Nepal vice-president’s apology ends Hindi rowJuly 30th, 2008 - 2:06 pm ICT by IANS
Kathmandu, July 30 (IANS) Violent protests that had disrupted Nepal for seven consecutive days after the newly elected Vice-President of Indian origin Parmanand Jha took his oath of office in Hindi ended Wednesday with the embattled official offering a public apology. “I express my regrets if I hurt anyone’s sentiments while taking my oath of office (in Hindi),” a statement issued by the beleaguered vice-president’s office said. “It was not my intention to hurt the national unity, integrity, sovereignty and self-respect of any Nepali citizen.”
The former judge, who had been at the centre of a raging controversy since last Wednesday, said he had taken the oath of office and secrecy in Hindi instead of Nepali or his mother tongue Maithili thinking “all communities would be able to understand the meaning and essence of the oath” if it was taken in Hindi.
Expressing sorrow at the demonstrations that shook the nation for seven days and deepened the rift between India-origin Nepalis and others, the statement said that Nepal was a “multi-lingual, multi-religious, multi-cultural and multi-ethnic country” and urged “unity and goodwill”.
Soon after the statement, the public protests, spearheaded by the Maoists, ended, making the nation heave a sign of relief.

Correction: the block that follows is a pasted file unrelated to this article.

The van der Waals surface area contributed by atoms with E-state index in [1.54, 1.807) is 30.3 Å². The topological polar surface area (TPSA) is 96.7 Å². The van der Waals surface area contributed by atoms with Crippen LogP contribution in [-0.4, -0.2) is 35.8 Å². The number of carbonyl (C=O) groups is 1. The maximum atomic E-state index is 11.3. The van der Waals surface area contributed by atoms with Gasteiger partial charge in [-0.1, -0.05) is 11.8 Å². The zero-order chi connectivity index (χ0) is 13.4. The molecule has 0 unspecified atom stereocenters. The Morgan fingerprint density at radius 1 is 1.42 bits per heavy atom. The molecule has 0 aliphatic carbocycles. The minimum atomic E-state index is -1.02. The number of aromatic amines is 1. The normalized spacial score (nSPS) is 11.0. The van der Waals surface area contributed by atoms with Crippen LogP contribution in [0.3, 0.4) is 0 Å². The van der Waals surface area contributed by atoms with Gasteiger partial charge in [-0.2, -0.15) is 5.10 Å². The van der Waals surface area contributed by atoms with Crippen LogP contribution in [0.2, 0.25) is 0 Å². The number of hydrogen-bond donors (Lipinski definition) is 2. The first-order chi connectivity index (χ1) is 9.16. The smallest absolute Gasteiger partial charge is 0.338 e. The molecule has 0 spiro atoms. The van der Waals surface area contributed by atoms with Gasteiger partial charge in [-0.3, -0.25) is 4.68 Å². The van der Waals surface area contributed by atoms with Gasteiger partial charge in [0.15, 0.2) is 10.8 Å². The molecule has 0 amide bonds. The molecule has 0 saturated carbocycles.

Over a dozen people had been hurt, nearly three dozen vehicles damaged, offices vandalised and repeated transport and education strikes called during the escalating anti-Hindi row with protesters calling for Jha’s resignation or a public apology.
Jha will now have to answer Nepal’s Supreme Court’s call to show reason why he took the oath in Hindi.
Nationalistic lawyer Bal Krishna Neupane dragged the first vice-president to court soon after the swearing-in, demanding that Jha take the oath again in Nepali.
In answer to the petition, the apex court said it would give top priority to the case and asked the vice-president last Sunday to furnish his explanation within a week.
Hindi, though widely spoken in Nepal, is identified as the national language of its southern and increasingly unpopular neighbour India. Jha stoked protests further by choosing to wear at the ceremony the dhoti and kurta preferred by his Madhesi community of Indian origin which is looked down upon by Nepal’s hill community.
The mounting row underscored the growing chasm between Nepal’s hill community and Madhesis, people who live in the Terai plains, who began a fierce movement for autonomy soon after the fall of King Gyanendra’s government in 2006.
The main ethnic party from the Terai, the Madhesi Janadhikar Forum that backed Jha at the vice-presidential contest, says the issue was politicised by the Maoists who lost the presidential election for not supporting Jha.